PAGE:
Yesterday, in the midst of a Knicks run that led to the team's first playoff win in 11 years, point guard Baron Davis suffered a freak knee injury. Initially, the report was a knee dislocation.
We surmised earlier that Davis, given his age--34, old by NBA standards--and injury history, has probably played in his last game.
Well, it's all but confirmed now.
New York Times' Howard Beck broke the news that Davis' injury is even worse than initial prognosis. Davis suffered a partial tear of patella tendon and complete tears of ACL and MCL.More »
Okay, okay, we've been harsh on Amare, he deserves kudos for playing hurt on Sunday and helping his team to victory
Well, whatdoyaknow, the Knicks won game 4 on Sunday! The record-setting 13 game losing streak in the playoffs has been snapped!
Sunday's showcase was, in every way, the series many fans and basketball analyst had wanted/predicted/hoped to see. We finally got to see that Carmelo Anthony/LeBron James shootout everyone's been waiting for (These two go way back. They were rivals in high school and headlined the 2003 draft, when some thought Anthony should go #1 over James), as they traded buckets down the stretch in front of a rocking Madison Square Garden crowd.More »
The New York Knicks were in an interesting predicament late last week as the NBA regular season was heading toward the finish line: They had the chance to choose their playoff opponent.
Heading into the final two games of the regular season with identical records with the Philadelphia 76ers, the Knicks could have fallen down to the 8th spot and face the Chicago Bulls, a team that, despite being the top seed, was largely considered an inferior team to second-seeded Miami Heat.More »
Well, the Knicks lost again to Miami, losing 104-94 to fall behind 2-0 to Miami Heat in this best of seven series.
Stoudemire leaving AmericanAirlines Arena with his arm, stitched up and in a sling AP/Lynne Sladky
The good news is that the Knicks, as a whole, played much better--at least the game was competitive compared to last Sunday's humiliation. Carmelo Anthony--you know, the guy some New York media have tried to play off as LeBron Jame's equal--actually played quite well, carrying the offensive load in the first half with his myriad of jab steps and pull up jumpers, and getting to the free throw line.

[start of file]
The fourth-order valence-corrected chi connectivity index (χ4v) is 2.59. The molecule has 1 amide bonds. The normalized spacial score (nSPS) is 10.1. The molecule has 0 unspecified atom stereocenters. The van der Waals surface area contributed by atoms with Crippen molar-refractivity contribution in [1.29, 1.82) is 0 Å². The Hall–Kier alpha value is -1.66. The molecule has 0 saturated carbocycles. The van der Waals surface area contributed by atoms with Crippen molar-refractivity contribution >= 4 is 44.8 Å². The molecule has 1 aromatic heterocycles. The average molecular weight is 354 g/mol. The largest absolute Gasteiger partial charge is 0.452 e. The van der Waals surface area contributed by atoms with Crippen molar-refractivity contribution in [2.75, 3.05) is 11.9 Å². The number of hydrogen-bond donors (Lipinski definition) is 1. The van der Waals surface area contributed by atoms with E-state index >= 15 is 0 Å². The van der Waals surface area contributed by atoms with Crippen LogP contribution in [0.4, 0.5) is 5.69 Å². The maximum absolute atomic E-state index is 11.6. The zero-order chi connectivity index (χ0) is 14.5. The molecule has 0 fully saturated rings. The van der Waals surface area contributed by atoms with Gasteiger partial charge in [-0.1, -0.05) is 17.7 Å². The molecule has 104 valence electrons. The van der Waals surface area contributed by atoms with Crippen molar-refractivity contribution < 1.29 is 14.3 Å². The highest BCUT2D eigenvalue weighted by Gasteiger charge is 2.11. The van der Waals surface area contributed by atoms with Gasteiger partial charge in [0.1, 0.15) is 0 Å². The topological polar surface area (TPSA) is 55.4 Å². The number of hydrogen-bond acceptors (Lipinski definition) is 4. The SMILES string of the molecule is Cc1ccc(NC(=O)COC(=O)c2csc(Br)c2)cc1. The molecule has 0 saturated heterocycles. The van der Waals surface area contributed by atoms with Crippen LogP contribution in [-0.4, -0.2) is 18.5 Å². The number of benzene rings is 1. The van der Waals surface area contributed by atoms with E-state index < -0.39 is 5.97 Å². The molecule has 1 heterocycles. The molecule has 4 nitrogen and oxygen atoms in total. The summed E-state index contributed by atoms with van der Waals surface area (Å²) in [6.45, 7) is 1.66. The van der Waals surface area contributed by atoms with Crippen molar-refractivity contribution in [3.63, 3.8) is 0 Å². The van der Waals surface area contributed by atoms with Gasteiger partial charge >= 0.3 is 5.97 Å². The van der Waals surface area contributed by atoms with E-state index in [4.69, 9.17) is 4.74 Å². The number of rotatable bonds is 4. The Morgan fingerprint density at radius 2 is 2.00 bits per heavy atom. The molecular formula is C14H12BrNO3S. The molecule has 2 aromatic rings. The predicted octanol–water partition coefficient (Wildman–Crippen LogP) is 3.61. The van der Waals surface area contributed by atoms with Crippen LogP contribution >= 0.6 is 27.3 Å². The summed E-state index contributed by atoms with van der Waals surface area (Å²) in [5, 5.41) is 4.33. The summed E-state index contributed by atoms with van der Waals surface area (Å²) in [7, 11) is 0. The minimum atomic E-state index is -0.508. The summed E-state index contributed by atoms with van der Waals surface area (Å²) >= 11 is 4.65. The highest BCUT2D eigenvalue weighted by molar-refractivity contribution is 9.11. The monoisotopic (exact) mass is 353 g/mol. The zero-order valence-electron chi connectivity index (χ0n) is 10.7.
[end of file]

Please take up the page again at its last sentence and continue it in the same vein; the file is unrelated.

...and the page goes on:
Eleven years. Exactly.
Today, April 29, 2012, marks the 11th anniversary of the last Knicks playoff victory.
And judging by yesterday's smackdown at the hands of the Miami Heat, this drought may continue.
Especially considering that Iman Shumpert, the team's best perimeter defender by a mile--heck, he's one of three players on the roster who's not a bad defender, period--is out for 6-8 months with a torn ACL and meniscus.
While Miami's significant edge in free throw advantage (the Heat shot 33 free throws to Knicks' 11) had many fans roar out in anger over the officiating, blaming the loss on the refs is overlooking the fact that Carmelo Anthony had a horrible game, Tyson Chandler--suffering from the flu--wasn't his usual self, and LeBron James played out of his mind.More »
The NBA playoff bracket is set, and the Knicks will take their talents to South Beach this Saturday to play LeBron James, Dwyane Wade, and the Miami Heat.
It's a matchup that will garner more buzz than a typical two-seed-vs-seven-seed series, due of a myriad of subplots.
First, these two teams have history. Miami's general manager, Pat Riley, started everything when he famously left the Knicks' coaching chair for Miami in 1995. Oh yeah, he also resigned from the job via fax (that was like the 1995 equivalent of texting). The Knicks accused Miami of poaching Riley behind the scenes, and the bad blood boiled over on the court, culminating in the infamous 1997 playoff series between the two teams, when both sides participated in a bench-clearing brawl (The video to the brawl, which started with Miami big man PJ Brown flipping New York guard Charlie Ward in the air, here).